Culture & Events — 01 May 2012

By Chris Marchand

It has been a year of change for the Dryden Entertainment Series (DES) with fresh blood at the helm of the organization.

The group has announced their 2012-13 lineup — a diverse collection of quality Canadian acts featuring everything from country, folk and jazz to theatrical presentations.

While still working to book Blue Rodeo frontman Jim Cuddy (not confirmed) to open the new series in September, the series has confirmed dates with Canadian Country Music Hall Of Famer Michelle Wright (Nov. 2), east coast pop/roots artist Kim Stockwood (Dec. 2), gypsy jazz trio The Lost Fingers (March 20) and folk songwriter Treasa Levasseur (April 17).

Country music acts in the past have been very well attended shows, drawing interest from outside the typical Entertainment Series patron.

Along with the annual offering from The Manitoba Theatre Centre’s travelling production, Ed’s Garage (Jan. 30), Vancouver theatre group Axis Theatre will stage their production ‘The Number 14’ (Jan. 12).

The Thunder Bay Symphony Orchestra (Feb. 16) will be accompanied by Red Lake-born Shy-Anne Hovorka. Hovorka was named Aboriginal Female Entertainer of the Year in 2010.

In their 25th season, the group bid farewell to longtime chair Angie Bujold who filled multiple roles, including acting as the public face of the series.

“We’ve divvied up all of Angie’s duties because she did so much,” said newly appointed DES Chair Wendy Wiedenhoeft.

Jeannie McMaster has assumed the role of ‘contractor’ for the entertainment series.

The series has benefitted from funding from the Canada Arts Presentation Fund (CAPF) to the tune of $10,000, a significant part of the Series’ $70,000 annual budget.

Wiedenhoeft says the federal funding, presented by Kenora MP Greg Rickford, April 18, is key in providing a measure of stability to the series at the time of year when the organization is booking acts.

“We always get that money before the next season, so it really helps to stabilize the series,” said Wiedenhoeft. “It‘s very good in helping us line up our series for the next year. We really do feel that it’s important for our series to continue promoting Canadian arts and culture. We can keep our ticket prices at a reasonable rate and continue to bring in a variety of professional Canadian artists.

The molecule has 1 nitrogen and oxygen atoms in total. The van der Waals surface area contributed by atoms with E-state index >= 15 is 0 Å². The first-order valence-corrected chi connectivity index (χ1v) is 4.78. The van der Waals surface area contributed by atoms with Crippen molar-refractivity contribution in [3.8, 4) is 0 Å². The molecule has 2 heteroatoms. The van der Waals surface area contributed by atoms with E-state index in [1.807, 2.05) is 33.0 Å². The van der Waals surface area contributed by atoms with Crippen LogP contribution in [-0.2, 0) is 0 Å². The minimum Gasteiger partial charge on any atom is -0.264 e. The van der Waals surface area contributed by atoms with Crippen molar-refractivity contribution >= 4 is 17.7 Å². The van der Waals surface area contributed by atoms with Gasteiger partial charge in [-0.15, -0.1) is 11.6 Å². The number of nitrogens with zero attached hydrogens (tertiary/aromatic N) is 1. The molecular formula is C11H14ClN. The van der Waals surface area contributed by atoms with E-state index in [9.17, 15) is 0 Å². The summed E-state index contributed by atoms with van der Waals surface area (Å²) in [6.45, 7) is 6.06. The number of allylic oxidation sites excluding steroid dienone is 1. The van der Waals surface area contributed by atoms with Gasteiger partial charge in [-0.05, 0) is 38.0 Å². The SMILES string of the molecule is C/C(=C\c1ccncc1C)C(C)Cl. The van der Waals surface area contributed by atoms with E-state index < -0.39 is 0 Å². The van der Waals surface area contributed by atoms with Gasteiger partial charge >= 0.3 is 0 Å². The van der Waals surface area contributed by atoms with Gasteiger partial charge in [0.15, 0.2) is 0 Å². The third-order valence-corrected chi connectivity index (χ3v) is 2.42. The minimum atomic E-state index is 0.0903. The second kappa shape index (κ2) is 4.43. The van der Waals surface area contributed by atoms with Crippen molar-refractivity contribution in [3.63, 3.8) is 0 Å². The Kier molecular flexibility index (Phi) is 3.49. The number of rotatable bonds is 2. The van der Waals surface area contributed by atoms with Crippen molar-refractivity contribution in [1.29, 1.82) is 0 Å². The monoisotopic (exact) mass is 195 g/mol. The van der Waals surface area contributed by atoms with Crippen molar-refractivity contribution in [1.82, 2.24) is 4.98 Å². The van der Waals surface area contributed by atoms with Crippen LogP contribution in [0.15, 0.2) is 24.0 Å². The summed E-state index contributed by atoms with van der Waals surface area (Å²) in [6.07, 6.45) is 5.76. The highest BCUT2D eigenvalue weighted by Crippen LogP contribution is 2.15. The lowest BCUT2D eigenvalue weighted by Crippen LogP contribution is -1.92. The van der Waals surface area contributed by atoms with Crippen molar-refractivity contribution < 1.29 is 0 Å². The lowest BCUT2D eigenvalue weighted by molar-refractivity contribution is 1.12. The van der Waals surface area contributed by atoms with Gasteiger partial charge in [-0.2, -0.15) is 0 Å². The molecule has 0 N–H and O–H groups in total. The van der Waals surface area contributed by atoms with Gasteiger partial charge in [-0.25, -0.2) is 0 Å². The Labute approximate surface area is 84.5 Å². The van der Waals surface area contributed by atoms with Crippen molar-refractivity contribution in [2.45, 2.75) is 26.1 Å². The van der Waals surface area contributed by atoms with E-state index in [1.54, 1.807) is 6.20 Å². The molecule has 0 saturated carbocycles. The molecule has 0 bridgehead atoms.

Over the past four years, Wiedenhoeft adds that the Series has developed a close relationship with local schools, often bringing performers into the classroom setting for performances, workshops in interaction with students.

“We facilitate outreach into the community for at least half of our performances every year,” said Wiedenhoeft. “This past year, Thunder Bay Symphony Orchestra and the Manitoba Theatre Centre did workshops in the schools for kids and the high school was involved with the Arrogant Worms. That outreach is something we feel is important. It’s growing our audience for the future, certainly, but it’s also a good education piece for our students who don’t have access to a lot of Canadian professional artists in our community.”

In early June, DES subscribers will receive renewal information and the 2012-13 season will be open to new subscribers in July.

 

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Chris Marchand is a native of Dryden, Ontario. He served his first newspaper internship at The Dryden Observer in 1998 while attending journalism studies at Thompson Rivers University in Kamloops B.C. He's worked desks as both reporter and editor at the Fernie Free Press as well as filled the role of sports editor at the Cranbrook Daily Townsman. Marchand was named editor of the Dryden Observer in Aug. 2009.

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